New legislation for Personal Injury in Scotland - Civil Litigation (Expenses and Group Proceedings) (Scotland) Bill

In a debate this week, members of the Scottish Parliament have given their backing to a Bill which implements recommendations made by Sheriff Principal Taylor after his review of expenses and funding of civil litigation in Scotland.

The initial review by Sheriff Principal Taylor, which lasted more than two years, covered issues concerning the expense and funding of civil litigation in Scotland.

The Civil Litigation (Expenses and Group Proceedings) (Scotland) Bill was welcomed by MSP's and it has cleared its first parliamentary stage without the need for a vote.

Law Scales Court Justice

The purpose of the Bill

The Bill was introduced in the Scottish Parliament on 1 June 2017 and written submissions from interested parties closed on 31 July 2017. The Justice Committee then considered the Bill and reviewed written and oral submissions.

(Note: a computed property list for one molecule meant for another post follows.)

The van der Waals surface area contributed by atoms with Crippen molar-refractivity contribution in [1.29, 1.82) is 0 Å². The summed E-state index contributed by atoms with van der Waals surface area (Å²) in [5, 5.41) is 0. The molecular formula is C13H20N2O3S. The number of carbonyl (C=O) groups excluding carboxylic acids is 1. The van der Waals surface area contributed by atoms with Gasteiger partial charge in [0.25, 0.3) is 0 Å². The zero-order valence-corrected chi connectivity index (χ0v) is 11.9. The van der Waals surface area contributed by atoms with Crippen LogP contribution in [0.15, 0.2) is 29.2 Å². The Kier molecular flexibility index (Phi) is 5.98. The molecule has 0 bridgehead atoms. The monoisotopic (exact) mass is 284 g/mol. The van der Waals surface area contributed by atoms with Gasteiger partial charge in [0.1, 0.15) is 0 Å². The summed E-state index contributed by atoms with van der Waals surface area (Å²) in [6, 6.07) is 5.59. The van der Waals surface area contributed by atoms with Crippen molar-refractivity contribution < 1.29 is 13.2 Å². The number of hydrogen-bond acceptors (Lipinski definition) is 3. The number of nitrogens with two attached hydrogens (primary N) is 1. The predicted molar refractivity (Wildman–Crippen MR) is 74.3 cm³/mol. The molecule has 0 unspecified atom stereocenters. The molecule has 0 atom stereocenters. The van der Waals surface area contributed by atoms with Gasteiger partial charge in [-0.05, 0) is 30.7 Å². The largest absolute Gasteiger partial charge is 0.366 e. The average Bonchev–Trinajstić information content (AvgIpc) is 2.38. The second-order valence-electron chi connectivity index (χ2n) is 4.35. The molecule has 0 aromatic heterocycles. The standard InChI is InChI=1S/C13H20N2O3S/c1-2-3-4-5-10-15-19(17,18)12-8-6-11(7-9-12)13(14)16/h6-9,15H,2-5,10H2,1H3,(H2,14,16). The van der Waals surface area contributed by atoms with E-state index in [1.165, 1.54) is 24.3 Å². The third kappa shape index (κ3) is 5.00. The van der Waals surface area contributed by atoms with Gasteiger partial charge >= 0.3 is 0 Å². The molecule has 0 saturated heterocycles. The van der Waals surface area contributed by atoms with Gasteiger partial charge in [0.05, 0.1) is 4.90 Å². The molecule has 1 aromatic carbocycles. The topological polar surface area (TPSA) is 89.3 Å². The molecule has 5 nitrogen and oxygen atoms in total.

The aim of the Bill is to increase access to justice in Scotland and the following changes are proposed in the Bill:

  • Introducing damages- based agreements which would allow solicitors to be paid a percentage of the client's compensation where a court claim is successful. The Bill would enable caps to be put in place to limit the fee level in these and other forms of no win, no fee arrangements;
  • Introducing of qualified, one- way costs shifting for personal injury cases. This would protect a pursuer from being required to pay the defenders' legal expenses if they lost their case, but still allow them to claim legal expenses from the defender if they won;
  • Placing new requirements on commercially- motivated third parties who fund litigation in which they do not have a direct interest;
  • Creating salaried posts for auditors of court, to be employed through the Scottish Courts and Tribunals Service; and
  • Empowering the court to introduce rules to support group proceedings, whereby one set of court proceedings may be brought on behalf of two or more parties.

The Bill seeks to put in statute approximately half of the recommendations of Sheriff Principal Taylor's review with some of his recommendations, for example on sanction for court, already being implemented in the Court Reform (Scotland) Act 2014.

The Bill now moves onto Stage 2 where amendments will be considered.

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